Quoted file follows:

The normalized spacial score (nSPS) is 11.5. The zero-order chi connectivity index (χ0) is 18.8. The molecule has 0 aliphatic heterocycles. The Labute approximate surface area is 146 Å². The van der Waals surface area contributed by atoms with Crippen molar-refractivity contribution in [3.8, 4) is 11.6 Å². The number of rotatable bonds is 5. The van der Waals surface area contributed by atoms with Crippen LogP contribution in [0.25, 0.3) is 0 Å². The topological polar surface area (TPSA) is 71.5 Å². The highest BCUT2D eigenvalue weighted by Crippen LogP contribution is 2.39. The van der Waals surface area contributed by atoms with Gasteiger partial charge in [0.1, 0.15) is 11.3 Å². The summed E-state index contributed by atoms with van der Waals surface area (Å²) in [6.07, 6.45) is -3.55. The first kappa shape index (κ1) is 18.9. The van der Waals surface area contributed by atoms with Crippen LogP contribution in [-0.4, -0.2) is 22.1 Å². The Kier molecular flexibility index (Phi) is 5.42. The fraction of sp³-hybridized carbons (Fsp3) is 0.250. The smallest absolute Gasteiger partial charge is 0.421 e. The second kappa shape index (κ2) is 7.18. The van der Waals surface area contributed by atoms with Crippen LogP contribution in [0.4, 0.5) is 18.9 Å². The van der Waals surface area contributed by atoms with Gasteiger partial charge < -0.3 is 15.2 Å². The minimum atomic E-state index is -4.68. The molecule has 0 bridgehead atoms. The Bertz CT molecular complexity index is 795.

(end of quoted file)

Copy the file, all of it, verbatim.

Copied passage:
The normalized spacial score (nSPS) is 11.5. The zero-order chi connectivity index (χ0) is 18.8. The molecule has 0 aliphatic heterocycles. The Labute approximate surface area is 146 Å². The van der Waals surface area contributed by atoms with Crippen molar-refractivity contribution in [3.8, 4) is 11.6 Å². The number of rotatable bonds is 5. The van der Waals surface area contributed by atoms with Crippen LogP contribution in [0.25, 0.3) is 0 Å². The topological polar surface area (TPSA) is 71.5 Å². The highest BCUT2D eigenvalue weighted by Crippen LogP contribution is 2.39. The van der Waals surface area contributed by atoms with Gasteiger partial charge in [0.1, 0.15) is 11.3 Å². The summed E-state index contributed by atoms with van der Waals surface area (Å²) in [6.07, 6.45) is -3.55. The first kappa shape index (κ1) is 18.9. The van der Waals surface area contributed by atoms with Crippen LogP contribution in [-0.4, -0.2) is 22.1 Å². The Kier molecular flexibility index (Phi) is 5.42. The fraction of sp³-hybridized carbons (Fsp3) is 0.250. The smallest absolute Gasteiger partial charge is 0.421 e. The second kappa shape index (κ2) is 7.18. The van der Waals surface area contributed by atoms with Crippen LogP contribution in [0.4, 0.5) is 18.9 Å². The van der Waals surface area contributed by atoms with Gasteiger partial charge < -0.3 is 15.2 Å². The minimum atomic E-state index is -4.68. The molecule has 0 bridgehead atoms. The Bertz CT molecular complexity index is 795.